First-time home buyers are often confused by the distinction between BTOs, ECs, and full fledged private condos. Each have their pros and cons, and your income level is also a big concern. Here are the key differences every Singaporean should know:
– Built-to-Order (BTO) flats are also known colloquially as “new flats”. BTO flats are HDB properties. Note that, as HDB properties, they can never be sold to foreigners or to companies.
– There is an income ceiling when buying HDB flats. If the combined monthly income of the borrowers exceeds this ceiling, they are not eligible. The income ceilings are:
2-room flats: $6,000 ($12,000 for elderly buyers, who are purchasing 2-room flexi-flats)
3-room flats: Usually $6,000, but is sometimes capped at $12,000 for select projects
4-room or bigger: $12,000
For multi-generational (3G) flats, the income ceiling is 1.5 times higher (generally S$18,000).
- HDB flats have communal rather than private facilities. For example, there’s usually a communal garden, and a work-out corner for residents.
- Newer BTO flats may not have an individual rubbish chute in each unit (varies based on project).
- You can get CPF Housing Grants for BTO flats. See here to find out what you qualify for.
- You have the choice to use either the HDB loan or a private bank loan. The main difference here is that, if you use the HDB loan, you will make a smaller down payment: 10 per cent of the property value, which can fully be drawn from your CPF. A bank loan requires a 20 per cent down payment, of which five per cent must be in cash (the rest can come from your CPF).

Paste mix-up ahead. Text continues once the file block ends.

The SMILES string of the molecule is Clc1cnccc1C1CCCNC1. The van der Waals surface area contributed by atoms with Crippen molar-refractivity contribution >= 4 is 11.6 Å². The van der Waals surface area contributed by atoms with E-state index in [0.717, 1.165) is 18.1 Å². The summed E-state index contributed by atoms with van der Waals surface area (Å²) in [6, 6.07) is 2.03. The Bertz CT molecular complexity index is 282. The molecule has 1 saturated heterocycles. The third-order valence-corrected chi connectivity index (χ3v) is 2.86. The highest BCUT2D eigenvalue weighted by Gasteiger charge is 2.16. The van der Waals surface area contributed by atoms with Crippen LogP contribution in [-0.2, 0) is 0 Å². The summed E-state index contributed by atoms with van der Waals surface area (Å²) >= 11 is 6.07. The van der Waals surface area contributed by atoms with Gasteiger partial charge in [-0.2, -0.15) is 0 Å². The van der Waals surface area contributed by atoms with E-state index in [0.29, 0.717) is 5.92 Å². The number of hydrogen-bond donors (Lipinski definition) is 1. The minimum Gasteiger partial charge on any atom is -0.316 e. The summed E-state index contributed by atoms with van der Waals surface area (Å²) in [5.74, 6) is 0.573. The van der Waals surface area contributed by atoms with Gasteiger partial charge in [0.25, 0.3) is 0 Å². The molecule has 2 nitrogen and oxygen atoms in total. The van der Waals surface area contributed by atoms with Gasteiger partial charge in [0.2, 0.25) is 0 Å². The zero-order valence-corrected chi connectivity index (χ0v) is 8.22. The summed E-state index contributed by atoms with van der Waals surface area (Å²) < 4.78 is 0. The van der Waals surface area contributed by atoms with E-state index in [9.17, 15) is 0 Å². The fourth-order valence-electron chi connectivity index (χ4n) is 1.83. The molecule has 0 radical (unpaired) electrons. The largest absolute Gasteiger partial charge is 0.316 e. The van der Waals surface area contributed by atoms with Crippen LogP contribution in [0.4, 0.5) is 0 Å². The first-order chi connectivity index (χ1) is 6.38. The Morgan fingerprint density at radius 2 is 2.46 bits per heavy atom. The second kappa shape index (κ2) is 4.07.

- BTO flats may require more extensive renovations when moving in. This includes installation of air-conditioning, or kitchen facilities. All things being equal (i.e. if you also use basic renovations for your EC or private condo), the BTO may cost more to renovate.
- BTOs are cheaper overall than ECs or private properties. 5-room BTOs are often between $500,000 to $600,000 before subsidies, whereas 4-room flats are around $300,000 to $350,000. 3-room flats range from $170,000 to $250,000. But these prices may differ significantly based on location.
- BTO flats come with a five-year Minimum Occupancy Period (MOP), before you can sell or let out the entire flat.
- Service and Conservancy Charges are very low, up to $80 a month even for five-room flats.
- ECs are full suite condos, meaning they come with private facilities like a pool, a gym, and 24-hour security.
- ECs are built and marketed by private developers, not by HDB.
- ECs are HDB properties for 10 years. After that, they count as private properties. They can then be sold to foreigners or companies.
- ECs have a higher income ceiling of $14,000.
- You can get CPF Housing Grants for ECs.
- You must use a bank loan for ECs
- Maintenance fees are on par with private condos, so don’t be surprised if it reaches $250 a month or more.
- Renovations for a new EC can be cheaper and quicker, if you keep things basic. They tend to come with features like air-conditioning already installed.